Zafira Panos is a spirited ten-year-old who dreams of a life full of mystery and intrigue. The cool part? She can actually PLAN her dream adventures—and this time she’s heading to ancient Greece! But things take a weird turn when Zafira inexplicably finds herself a thousand years earlier, inside strange hilltop citadels, where she has to fight hybrid racco-dragons, bizarre vine creatures, harpies, and homicidal kings. Things definitely aren’t going as planned and Zafira, along with two ill-fated Mycenaean princesses, must overcome one obstacle after another. Racing through colorful palaces, unique temples, and massive structures, Zafira uses her active imagination and don’t-give-up attitude in this journey through her subconscious, where she ultimately learns that the past can teach us a lot about ourselves in the present. "Zafira and the Birds" is an upper middle grade/art historical fantasy suitable for middle school readers and up—and anyone who wants to embark on an adventure while learning about art, architecture, history, culture, and mythology.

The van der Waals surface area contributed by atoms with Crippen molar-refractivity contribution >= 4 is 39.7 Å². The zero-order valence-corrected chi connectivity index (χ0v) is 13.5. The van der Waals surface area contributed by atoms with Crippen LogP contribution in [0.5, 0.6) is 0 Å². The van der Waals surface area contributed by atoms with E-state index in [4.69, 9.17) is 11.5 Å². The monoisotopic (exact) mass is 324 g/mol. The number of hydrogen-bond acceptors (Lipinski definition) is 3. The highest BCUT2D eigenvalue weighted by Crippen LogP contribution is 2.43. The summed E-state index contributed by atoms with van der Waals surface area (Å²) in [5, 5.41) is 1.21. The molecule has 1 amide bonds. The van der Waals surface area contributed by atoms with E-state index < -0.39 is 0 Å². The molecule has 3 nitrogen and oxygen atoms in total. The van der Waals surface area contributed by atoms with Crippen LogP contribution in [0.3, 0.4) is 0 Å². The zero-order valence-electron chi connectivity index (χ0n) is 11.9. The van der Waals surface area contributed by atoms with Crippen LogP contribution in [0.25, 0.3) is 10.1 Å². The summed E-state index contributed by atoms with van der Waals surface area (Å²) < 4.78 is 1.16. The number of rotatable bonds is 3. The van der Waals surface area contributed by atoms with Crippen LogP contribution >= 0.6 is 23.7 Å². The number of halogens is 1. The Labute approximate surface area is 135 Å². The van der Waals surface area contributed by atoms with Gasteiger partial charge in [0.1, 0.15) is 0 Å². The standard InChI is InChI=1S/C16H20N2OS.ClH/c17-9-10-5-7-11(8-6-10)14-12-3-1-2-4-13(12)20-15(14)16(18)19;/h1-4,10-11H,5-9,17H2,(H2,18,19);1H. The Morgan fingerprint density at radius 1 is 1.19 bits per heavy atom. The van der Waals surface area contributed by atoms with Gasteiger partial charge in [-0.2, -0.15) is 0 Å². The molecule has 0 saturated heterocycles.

Plot: Middle grade readers will be easily captivated by the premise of a girl able to realize her dreams by traveling to historical and fantastical places. However, the author offers relatively little in the way of explanation. Additionally, the story's stakes are never raised high enough to create any significant sense of urgency.
Prose: Makrogiannis's prose style is breezy and swiftly moving. The story relies somewhat too heavily on exposition; as a result, readers may struggle to become fully engaged in the protagonist's adventures.
Originality: The author offers a few unexpected twists on an otherwise familiar story concept. Historical allusions to works of art and mythology, enhance the novel.
Character Development: Protagonist Zafira is plucky, well-received, and likeable, with an endearing thirst for knowledge. Supporting characters are rarely as fully realized.
Date Submitted: August 14, 2018